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Mercy Hospital in Chicago is run by a group of nuns who came from Australia. Through the years the years they have gone out of their way to maintain ties with their native land — putting up a large map of the country in the recpetion area, and serving Australian tea from tins decorated with koala bears.

One night a patient calls a nun into his room and tells her how much he likes the hospital and the care. But he has one small complaint: he found some leaves in his tea.

“Oh,” the nun says, “the koala tea of Mercy is not strained.”

Three explorers had arrived in Africa to explore territory that had never been seen by Europeans before. Immediately upon arrival, they enlisted the services of a native to translate for them and another native to act as a guide. After a few days, they had organized their supplies and secured trhe services of porters. They were ready at last!

Off they went into the jungle! They had a few days of travel before they got to the area they wished to explore. The travel went smoothly and uneventfully.

The day dawned when they began to travel into the unknown jungle. After a few hours travel, their guide got very excited upon seeing something on the ground. The three explorers and their translator hurried over to see what was the matter. The translator explained, “He says that this is the mark of the Fabulous Foo Bird! They are very rarely seen! They are very lucky!”

The explorers chuckled to themselves at the natives’ superstitions and the safari moved on. After awhile, they heard a horrible squawking from the air above them. As they looked up to see what it was, the sun was briefly hidden as an enormous bird flew overhead. As they were staring, there was a loud squelching sound, followed by cries of disgust from the senior explorer. The other turned to see that he was covered with bird poop. The guide got even more excited when he saw this and began gesturing frantically at the explorer. The translator said, “That was the Fabulous Foo Bird! He says you must not wipe this off! If you leave it on and do not wash it off, you will receive untold wealth and fortune. But he says if you wipe it off, you will die horribly!”

“Nonsense!” said the explorer. He disgustedly cleaned himself up, all the while grumbling about superstitions. The natives began murmuring. They were very nervous. A short time later, the senior explorer was clean and still very much alive. “There! You see? Nothing to worry about!” he said. Three steps later he fell over dead, his body rotting away.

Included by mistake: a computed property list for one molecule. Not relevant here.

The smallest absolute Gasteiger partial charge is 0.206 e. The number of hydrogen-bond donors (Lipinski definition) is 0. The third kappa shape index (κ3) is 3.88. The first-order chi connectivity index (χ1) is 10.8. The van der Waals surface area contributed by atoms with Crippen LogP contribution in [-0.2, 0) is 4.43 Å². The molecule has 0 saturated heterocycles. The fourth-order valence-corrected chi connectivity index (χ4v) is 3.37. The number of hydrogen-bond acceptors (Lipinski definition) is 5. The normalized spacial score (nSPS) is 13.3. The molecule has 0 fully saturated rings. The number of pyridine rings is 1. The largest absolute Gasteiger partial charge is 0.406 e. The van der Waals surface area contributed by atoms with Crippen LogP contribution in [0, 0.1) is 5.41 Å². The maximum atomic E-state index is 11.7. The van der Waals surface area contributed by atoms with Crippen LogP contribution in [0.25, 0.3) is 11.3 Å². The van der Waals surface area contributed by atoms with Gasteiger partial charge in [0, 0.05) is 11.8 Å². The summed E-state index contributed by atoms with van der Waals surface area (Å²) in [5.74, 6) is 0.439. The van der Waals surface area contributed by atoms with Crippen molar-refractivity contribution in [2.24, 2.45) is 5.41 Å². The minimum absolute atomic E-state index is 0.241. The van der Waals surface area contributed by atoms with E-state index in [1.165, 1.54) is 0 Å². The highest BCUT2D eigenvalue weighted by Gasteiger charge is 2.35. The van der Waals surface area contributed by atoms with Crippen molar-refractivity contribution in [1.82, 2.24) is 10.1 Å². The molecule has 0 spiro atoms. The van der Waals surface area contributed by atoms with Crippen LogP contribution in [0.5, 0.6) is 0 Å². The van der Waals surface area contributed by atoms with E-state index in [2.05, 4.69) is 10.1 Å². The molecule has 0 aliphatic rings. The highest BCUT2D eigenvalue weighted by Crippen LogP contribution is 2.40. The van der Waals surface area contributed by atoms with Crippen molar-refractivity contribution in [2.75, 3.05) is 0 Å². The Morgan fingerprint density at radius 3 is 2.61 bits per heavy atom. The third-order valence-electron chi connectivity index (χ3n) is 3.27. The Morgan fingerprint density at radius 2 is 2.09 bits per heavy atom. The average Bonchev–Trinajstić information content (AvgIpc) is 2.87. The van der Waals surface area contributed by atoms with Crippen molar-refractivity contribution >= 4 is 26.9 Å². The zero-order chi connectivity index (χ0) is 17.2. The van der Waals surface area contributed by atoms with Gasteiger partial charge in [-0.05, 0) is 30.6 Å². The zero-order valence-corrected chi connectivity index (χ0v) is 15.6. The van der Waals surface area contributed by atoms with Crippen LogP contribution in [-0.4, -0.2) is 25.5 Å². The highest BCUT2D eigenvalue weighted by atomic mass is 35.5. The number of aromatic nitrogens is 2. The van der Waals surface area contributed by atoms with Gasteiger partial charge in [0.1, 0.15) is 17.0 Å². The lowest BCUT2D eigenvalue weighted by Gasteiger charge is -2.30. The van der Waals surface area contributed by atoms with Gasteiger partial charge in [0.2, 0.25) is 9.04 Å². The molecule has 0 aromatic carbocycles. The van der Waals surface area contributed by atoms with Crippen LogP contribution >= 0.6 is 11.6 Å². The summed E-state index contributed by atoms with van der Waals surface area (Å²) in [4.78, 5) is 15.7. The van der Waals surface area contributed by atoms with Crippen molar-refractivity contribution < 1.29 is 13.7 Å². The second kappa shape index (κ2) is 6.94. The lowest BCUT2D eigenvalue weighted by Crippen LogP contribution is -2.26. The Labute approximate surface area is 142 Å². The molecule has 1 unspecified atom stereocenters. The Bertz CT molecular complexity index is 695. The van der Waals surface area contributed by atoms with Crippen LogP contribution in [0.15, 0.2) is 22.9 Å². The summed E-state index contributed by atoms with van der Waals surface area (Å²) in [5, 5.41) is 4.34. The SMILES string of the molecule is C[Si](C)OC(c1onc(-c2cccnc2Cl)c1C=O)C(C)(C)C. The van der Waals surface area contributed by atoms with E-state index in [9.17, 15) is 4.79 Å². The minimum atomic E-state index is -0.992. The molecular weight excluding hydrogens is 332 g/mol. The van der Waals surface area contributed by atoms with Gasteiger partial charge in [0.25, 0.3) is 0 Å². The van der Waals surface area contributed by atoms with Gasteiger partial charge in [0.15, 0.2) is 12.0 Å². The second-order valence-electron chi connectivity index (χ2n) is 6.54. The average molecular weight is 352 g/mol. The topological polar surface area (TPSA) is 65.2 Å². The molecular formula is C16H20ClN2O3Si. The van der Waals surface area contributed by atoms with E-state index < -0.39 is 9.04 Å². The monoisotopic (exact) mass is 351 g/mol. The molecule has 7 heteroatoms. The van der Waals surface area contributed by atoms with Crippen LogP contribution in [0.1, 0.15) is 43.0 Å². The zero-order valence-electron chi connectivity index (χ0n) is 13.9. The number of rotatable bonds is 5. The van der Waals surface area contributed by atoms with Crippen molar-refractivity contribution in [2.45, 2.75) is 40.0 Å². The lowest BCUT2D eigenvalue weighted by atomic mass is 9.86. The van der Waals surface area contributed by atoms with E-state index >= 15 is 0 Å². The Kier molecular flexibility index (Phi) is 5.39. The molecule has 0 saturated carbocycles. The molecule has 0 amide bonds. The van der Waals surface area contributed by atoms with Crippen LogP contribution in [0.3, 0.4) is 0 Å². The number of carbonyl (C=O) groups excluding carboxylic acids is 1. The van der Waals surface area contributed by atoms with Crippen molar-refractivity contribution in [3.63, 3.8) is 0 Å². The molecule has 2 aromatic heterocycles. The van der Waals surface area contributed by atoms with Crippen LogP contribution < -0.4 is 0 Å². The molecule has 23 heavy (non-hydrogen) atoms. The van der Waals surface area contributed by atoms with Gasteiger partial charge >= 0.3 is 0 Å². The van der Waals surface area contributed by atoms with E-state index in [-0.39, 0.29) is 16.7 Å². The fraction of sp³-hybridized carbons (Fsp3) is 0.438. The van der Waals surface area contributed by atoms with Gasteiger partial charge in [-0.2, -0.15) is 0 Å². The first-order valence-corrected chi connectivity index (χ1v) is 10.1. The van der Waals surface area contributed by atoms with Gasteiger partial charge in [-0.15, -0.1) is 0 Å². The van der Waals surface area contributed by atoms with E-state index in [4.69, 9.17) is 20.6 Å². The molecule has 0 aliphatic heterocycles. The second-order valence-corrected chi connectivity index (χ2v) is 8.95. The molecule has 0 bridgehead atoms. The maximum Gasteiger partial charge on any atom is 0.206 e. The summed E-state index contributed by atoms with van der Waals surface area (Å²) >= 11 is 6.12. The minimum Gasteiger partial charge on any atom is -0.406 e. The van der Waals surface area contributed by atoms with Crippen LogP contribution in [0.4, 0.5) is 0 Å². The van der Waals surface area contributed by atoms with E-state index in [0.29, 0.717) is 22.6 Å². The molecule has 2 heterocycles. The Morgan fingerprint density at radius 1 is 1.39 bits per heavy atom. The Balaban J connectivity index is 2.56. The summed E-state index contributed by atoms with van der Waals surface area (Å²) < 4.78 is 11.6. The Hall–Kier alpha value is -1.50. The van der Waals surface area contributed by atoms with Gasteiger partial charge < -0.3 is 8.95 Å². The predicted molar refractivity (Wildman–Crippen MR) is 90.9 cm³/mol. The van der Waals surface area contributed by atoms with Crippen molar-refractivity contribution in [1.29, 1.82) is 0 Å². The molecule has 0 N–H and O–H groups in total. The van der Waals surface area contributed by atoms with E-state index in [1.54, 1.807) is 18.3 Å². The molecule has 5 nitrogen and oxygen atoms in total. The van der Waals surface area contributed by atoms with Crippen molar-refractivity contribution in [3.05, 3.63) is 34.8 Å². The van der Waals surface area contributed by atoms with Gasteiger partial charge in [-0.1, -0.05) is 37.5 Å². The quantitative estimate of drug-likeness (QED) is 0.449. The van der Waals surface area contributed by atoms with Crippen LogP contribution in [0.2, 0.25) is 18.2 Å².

After the shock died down, the guide looked somewhat smug.

The next day, the same squawking was heard, followed by the appearance of the bird. This time, the second explorer was coated in gunk. Once again, the guide issued his hysterical warning. “Poppycock!” said the second explorer. “That was a coincidence. I am not going to trek through Africa coated in bird droppings becuase of some silly superstition!” He proceeded to clean himself off, but wasn’t even finished before he collapsed dead into a pile of dust.

After the shock died down, the guide again looked somewhat smug.

The next day, the same squawking was heard, followed by the appearance of the bird. This time, the youngest (and only remaining) explorer was coated in gunk. Once again, the guide issued his hysterical warning. The nervouse young explorer decided to play it safe and continue the exploration in his filthy state. This met with great approval by the natives.

The expedition continued and proved to be a smashing success, with great discoveries. The young explorer recived incredible accolades and lived a very long and wealthy life.

From then on, enterprising explorers were always given this sage advice: if the foo shits, wear it.

A giant panda escaped from the zoo in New York. Eventually, he found his way downtown and walked into a restaurant, where he found a seat at an emptey table. The maitre d’, being a native New Yorker figures he’s seen stranger things than this so he sends over a waiter to take the panda’s order. In due course the panda’s meal arrives and he eats.

After he finishes his dinner he stands up, calmly pulls out a gun from God-knows-where he had it hidden, and blows away several customers and a couple of the waiters. Then he turns around and walks toward the door.